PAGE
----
Impact Series

Microsoft, LinkedIn roll out extra initiatives to assist folks construct their abilities and discover jobs

Naria Santa Lucia, head of Microsoft’s Digital Inclusion and Community Engagement at MS Philanthropies, and Ryan Roslansky, CEO of LinkedIn. (Photos via LinkedIn)

More than 30 million people worldwide have used free, online learning courses from Microsoft and its LinkedIn and GitHub subsidiaries to boost their workplace skills during the COVID-19 pandemic.

On Tuesday, Microsoft announced additional employment-related initiatives, including programs to help 250,000 companies make what it’s calling “skills-based” hires of job candidates. That includes a program named Skills Path that aims to help employers — including Gap, Taskrabbit, Ralph Lauren and Wayfair, who are participating in the pilot — evaluate candidates based on their skills, including those gained from the free courses.

Another three-year effort dubbed Career Connector plans to match 50,000 newly skilled people seeking tech-related roles with employers who are Microsoft customers or partners.

“This is that first step in that ultimate vision of how can we level the playing field so that everybody, as long as they have the skill and the knowledge and the ability, can get the job,” said Naria Santa Lucia, the head of Microsoft’s Digital Inclusion and Community Engagement at MS Philanthropies, in an interview.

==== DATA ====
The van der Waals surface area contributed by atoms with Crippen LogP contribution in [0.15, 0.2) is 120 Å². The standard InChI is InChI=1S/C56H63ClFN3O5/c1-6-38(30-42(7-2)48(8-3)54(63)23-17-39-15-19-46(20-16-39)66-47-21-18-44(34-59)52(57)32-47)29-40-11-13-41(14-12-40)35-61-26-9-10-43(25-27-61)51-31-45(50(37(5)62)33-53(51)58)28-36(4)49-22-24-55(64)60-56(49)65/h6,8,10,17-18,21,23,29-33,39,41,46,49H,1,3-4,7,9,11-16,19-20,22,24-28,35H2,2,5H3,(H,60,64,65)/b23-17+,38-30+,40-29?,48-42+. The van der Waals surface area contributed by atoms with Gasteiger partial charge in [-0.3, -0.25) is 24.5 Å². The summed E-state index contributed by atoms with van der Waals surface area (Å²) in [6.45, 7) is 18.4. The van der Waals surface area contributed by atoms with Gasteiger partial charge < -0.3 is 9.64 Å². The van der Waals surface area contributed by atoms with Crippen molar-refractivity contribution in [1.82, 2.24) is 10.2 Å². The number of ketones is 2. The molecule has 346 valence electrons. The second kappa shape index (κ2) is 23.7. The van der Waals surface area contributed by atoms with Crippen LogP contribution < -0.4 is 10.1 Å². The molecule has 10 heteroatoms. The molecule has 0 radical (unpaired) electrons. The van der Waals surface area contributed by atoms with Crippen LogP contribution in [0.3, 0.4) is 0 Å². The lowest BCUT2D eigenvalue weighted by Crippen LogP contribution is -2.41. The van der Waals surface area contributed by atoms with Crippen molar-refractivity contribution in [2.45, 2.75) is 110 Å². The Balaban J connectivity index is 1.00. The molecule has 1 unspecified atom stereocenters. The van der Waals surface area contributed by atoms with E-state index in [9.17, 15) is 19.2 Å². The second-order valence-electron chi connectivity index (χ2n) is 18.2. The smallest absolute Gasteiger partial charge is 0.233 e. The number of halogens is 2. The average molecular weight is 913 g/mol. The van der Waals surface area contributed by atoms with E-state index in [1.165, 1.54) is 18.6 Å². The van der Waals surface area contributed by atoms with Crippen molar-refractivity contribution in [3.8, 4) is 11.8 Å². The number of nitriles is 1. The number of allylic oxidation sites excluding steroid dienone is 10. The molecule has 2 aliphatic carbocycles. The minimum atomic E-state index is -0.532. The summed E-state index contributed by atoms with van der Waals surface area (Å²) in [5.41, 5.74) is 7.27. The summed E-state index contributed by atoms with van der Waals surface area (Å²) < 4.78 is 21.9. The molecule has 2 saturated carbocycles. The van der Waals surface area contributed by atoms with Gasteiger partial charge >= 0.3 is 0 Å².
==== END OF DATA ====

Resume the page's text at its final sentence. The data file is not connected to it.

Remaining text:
LinkedIn, which has nearly 740 million users, is also announcing new features on its site, including the option of posting a video with your profile so users can share a more personalized view of who they are; a new “Creator mode” that helps users spotlight their content; and Service Pages designed to help freelancers.

“For a long time, the way people got hired was based solely on the job they had, the degree they earned or the people they knew. That’s starting to change,” LinkedIn CEO Ryan Roslansky said in a statement.

Microsoft, which acquired LinkedIn in 2016, launched its work-skills efforts last June as unemployment was soaring.

In April 2020, U.S. unemployment spiked to a record high of 14.7%. Currently some 10 million Americans are without jobs and the unemployment rate is 6.2%. Women and Black, Indigenous and people of color (BIPOC) workers have been hardest hit by pandemic job losses.

Microsoft initially aimed to reach 25 million people with its online learning courses. It offers 10 training “paths” in areas such as software developer, data analyst and customer service specialist, as well as courses in four soft skills such as communications and working as a team. The instruction comes from LinkedIn Learning, which has 500 online courses addressing skills needed for high-demand roles; Microsoft Learn, technical skills training for Microsoft products and services; and GitHub Learning Lab.

Instruction is free until the end of the year. Santa Lucia did not share information on what the initiatives are costing Microsoft.

“We were able to meet job seekers where they already are,” Santa Lucia said of the online courses’ success. “They’re already going to LinkedIn to put their career profiles out there, as well as get a job… and we’re able to say, ‘Hey, take this moment to improve your prospect and learn new skills.’”

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